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Prepare to Practice Series

Search Strategy Basics

Your goal any search for information is to find relevant material without the clutter of irrelevant material. If your search is too narrow you may miss important things, but if your search is too broad, you’ll get too many results. There is some educational value in trial and error in your searching while in law school, but in a legal practice this approach is too time-consuming and your organization may be charged for every search!

You’ll want to Select a Database to search, Choose Terms, Brainstorm Synonyms (or “better” terms), and sometimes use Terms & Connectors to improve your results.

Select a Database

  • Search in the database directly – instead of using the main search box
    • This will limit irrelevant results
    • For instance, if you think a good answer will be found in California Jurisprudence, why run a search that will generate case law, statutes, and regulations from all 50 states?
  • Choose the smallest relevant database
    • This will limit irrelevant results
    • It’s more cost effective!
  • Consider your universe
    • The larger the database, the more precise your search needs to be. 

Choose Terms

Choosing the right search terms will improve the relevance of your search results. 

  • Identify terms from the fact pattern
  • Consider how these terms will appear in the database
  • Expand or Narrow
    • Related/narrower/broader terms
  • Terms of Art
    • A little context reading or consulting legal dictionaries and encyclopedias can help you with this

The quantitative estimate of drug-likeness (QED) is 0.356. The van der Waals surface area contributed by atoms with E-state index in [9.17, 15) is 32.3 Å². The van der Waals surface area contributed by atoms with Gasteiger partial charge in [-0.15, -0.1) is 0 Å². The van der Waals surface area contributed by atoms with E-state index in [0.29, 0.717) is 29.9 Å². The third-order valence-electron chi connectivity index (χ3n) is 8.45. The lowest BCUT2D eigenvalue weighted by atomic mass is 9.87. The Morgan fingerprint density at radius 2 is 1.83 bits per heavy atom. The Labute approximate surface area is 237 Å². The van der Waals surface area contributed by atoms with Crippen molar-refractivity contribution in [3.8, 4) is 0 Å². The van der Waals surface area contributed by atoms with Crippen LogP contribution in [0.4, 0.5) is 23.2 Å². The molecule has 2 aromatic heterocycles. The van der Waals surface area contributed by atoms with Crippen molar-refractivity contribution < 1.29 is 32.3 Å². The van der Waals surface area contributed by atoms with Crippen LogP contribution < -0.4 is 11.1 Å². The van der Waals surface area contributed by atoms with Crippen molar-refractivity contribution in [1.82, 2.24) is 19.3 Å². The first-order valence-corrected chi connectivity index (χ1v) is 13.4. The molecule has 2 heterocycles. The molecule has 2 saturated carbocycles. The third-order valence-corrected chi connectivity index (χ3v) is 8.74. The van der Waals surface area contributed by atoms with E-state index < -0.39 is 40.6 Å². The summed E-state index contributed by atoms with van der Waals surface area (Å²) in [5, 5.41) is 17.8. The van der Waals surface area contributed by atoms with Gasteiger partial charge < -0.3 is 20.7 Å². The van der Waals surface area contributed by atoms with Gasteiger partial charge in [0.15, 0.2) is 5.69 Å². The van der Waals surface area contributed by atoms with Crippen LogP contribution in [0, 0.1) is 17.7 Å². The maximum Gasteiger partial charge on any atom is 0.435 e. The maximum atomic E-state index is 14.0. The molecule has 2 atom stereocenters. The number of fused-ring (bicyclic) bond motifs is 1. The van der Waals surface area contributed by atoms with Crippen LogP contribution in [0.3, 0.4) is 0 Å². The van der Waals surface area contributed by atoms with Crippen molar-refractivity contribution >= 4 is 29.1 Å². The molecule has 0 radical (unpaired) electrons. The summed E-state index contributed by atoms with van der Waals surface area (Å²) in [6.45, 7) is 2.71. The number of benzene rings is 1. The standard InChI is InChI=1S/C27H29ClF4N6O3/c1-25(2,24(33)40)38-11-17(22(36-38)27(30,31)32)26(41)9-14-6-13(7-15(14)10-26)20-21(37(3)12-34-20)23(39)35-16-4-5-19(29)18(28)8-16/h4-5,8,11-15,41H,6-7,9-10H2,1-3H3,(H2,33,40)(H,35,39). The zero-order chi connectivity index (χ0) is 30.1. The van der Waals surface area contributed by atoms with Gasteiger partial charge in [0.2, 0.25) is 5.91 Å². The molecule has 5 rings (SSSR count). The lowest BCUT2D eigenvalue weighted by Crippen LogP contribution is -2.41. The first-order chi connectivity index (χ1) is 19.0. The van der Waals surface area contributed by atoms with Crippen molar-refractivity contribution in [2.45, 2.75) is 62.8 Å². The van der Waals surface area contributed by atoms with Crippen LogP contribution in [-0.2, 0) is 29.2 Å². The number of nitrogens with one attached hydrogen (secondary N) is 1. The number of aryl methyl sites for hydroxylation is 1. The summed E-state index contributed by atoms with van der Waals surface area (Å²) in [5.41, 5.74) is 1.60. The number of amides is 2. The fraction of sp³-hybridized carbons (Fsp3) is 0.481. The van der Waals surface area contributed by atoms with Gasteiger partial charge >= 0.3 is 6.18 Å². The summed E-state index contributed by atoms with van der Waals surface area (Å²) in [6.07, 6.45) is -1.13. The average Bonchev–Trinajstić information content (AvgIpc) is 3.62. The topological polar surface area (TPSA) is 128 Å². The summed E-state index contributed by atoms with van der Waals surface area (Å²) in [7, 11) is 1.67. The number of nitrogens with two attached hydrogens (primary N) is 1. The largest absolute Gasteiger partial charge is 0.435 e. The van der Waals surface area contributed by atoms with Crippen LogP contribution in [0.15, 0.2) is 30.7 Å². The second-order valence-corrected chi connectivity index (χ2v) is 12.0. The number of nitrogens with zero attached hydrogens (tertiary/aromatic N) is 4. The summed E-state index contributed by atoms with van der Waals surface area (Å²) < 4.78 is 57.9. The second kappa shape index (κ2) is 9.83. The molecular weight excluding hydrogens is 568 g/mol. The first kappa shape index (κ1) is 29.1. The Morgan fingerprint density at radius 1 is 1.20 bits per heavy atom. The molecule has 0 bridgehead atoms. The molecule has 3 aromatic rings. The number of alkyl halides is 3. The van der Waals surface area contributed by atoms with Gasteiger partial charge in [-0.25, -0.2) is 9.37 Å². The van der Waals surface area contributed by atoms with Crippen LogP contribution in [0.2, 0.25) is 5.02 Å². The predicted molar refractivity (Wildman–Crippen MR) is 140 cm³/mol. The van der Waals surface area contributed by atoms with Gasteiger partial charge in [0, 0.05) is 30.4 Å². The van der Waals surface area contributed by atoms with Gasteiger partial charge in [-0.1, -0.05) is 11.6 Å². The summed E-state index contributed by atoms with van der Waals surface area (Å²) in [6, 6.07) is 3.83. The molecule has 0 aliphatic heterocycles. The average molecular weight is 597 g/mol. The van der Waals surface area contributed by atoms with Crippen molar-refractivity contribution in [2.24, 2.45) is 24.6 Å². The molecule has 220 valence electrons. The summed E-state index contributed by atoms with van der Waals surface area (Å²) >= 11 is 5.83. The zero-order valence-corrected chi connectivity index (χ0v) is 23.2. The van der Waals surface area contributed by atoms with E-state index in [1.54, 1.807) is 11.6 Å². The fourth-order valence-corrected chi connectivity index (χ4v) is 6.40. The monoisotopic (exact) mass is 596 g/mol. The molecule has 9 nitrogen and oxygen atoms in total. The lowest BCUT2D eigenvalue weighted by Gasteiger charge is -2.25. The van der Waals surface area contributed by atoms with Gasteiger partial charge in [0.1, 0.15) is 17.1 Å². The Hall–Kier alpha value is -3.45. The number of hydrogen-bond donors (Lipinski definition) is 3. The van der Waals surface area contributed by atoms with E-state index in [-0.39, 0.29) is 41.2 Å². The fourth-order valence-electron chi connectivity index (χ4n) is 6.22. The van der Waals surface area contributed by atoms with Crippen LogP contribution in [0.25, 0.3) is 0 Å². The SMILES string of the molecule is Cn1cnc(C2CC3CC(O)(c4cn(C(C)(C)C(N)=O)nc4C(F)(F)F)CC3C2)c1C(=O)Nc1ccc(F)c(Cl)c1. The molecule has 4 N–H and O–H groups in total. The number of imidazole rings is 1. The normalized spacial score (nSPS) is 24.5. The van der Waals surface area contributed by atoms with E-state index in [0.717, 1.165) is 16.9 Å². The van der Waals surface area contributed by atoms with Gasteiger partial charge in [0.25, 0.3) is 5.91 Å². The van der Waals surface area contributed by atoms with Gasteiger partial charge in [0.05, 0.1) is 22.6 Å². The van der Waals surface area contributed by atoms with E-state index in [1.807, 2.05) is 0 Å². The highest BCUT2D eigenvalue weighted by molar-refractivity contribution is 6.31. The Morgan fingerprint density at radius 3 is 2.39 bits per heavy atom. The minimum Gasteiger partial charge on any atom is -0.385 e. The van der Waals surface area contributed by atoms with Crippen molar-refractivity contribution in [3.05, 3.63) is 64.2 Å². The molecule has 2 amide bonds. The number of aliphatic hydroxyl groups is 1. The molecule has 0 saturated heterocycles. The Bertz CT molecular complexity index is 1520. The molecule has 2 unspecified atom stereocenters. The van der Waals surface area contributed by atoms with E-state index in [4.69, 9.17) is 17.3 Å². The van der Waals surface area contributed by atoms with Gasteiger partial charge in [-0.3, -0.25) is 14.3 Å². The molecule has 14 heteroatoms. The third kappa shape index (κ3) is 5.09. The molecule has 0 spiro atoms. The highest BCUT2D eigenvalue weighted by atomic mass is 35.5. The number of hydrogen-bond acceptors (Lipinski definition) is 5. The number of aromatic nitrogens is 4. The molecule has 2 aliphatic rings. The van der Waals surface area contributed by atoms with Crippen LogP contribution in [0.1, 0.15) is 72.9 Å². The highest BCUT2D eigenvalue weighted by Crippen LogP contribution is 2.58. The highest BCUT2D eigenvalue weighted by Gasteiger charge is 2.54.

• Learn the names of key cases/tests/statutes.

Natural Language vs. Terms & Connectors searches

Natural languages searches use no connectors or commands and the database guesses what results you want. In that way it is a lot like using Google or other search engines. The algorithms continually get better at predicting what you want, but skilled researchers can improve this process.

A “Terms & Connectors” search uses tools and commands more precisely tell the database what you want. This approach requires analysis, but this initial investment of time is often worthwhile.

Terms & Connectors Basics

  • Remember that search engines like the ones in Google and Lexis default to “OR” often increasing irrelevant results
  • There are numerous ways to improve your results in terms of yield and precision
  • One simple way is by using the Advanced Search feature
  • Another is learning just a few proximity and connector tools to save time (no need to get too fancy here)

Advanced Search Menus

In Westlaw, you can find an “Advanced Search” option to the right of the main search bar.


Example: Westlaw Advanced Search


You can use the Advance Search menu to guide and improve your searches by using some of the most common tools.


Example: Westlaw Advanced Search Menu


Use the Thesaurus to find alternative terms.


Example: Westlaw Thesaurus

Take a look at the “Search Tips” and use the “Connectors and Expanders” legend as a “cheat sheet” for doing Terms & Connectors searches.

Example: Westlaw Search Tips Connectors and Expanders


Lexis+ has a similar option near the main search bar.


Example: Lexis Advanced Search


You will find similar tools and legends to help guide your searches if you are not familiar with Tools & Connectors commands.


Example: Lexis Tools & Connectors guide

Research Logs

Keeping a research log or detailed notes on searches may seem like an extra task. But why should you or your colleague waste time or money repeating a search that you have already run? Learn from experience and improve your subsequent searches.